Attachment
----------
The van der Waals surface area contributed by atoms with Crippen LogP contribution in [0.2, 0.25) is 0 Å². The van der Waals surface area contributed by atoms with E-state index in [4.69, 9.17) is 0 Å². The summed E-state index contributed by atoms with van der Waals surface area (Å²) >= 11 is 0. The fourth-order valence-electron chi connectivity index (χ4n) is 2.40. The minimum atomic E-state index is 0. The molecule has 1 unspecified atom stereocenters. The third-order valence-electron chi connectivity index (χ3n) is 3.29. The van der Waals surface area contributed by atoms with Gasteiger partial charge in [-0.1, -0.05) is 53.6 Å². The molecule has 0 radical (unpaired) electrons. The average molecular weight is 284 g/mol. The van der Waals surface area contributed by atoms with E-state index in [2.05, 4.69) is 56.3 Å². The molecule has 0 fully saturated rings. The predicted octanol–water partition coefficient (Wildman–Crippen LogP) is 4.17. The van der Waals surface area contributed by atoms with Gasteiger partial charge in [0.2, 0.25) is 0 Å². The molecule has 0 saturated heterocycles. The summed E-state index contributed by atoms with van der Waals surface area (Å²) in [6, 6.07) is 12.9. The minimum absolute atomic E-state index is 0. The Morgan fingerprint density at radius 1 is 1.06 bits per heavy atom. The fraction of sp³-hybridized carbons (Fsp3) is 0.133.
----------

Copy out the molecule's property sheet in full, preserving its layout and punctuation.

The van der Waals surface area contributed by atoms with Crippen LogP contribution in [0.2, 0.25) is 0 Å². The van der Waals surface area contributed by atoms with E-state index in [4.69, 9.17) is 0 Å². The summed E-state index contributed by atoms with van der Waals surface area (Å²) >= 11 is 0. The fourth-order valence-electron chi connectivity index (χ4n) is 2.40. The minimum atomic E-state index is 0. The molecule has 1 unspecified atom stereocenters. The third-order valence-electron chi connectivity index (χ3n) is 3.29. The van der Waals surface area contributed by atoms with Gasteiger partial charge in [-0.1, -0.05) is 53.6 Å². The molecule has 0 radical (unpaired) electrons. The average molecular weight is 284 g/mol. The van der Waals surface area contributed by atoms with E-state index in [2.05, 4.69) is 56.3 Å². The molecule has 0 fully saturated rings. The predicted octanol–water partition coefficient (Wildman–Crippen LogP) is 4.17. The van der Waals surface area contributed by atoms with Gasteiger partial charge in [0.2, 0.25) is 0 Å². The molecule has 0 saturated heterocycles. The summed E-state index contributed by atoms with van der Waals surface area (Å²) in [6, 6.07) is 12.9. The minimum absolute atomic E-state index is 0. The Morgan fingerprint density at radius 1 is 1.06 bits per heavy atom. The fraction of sp³-hybridized carbons (Fsp3) is 0.133.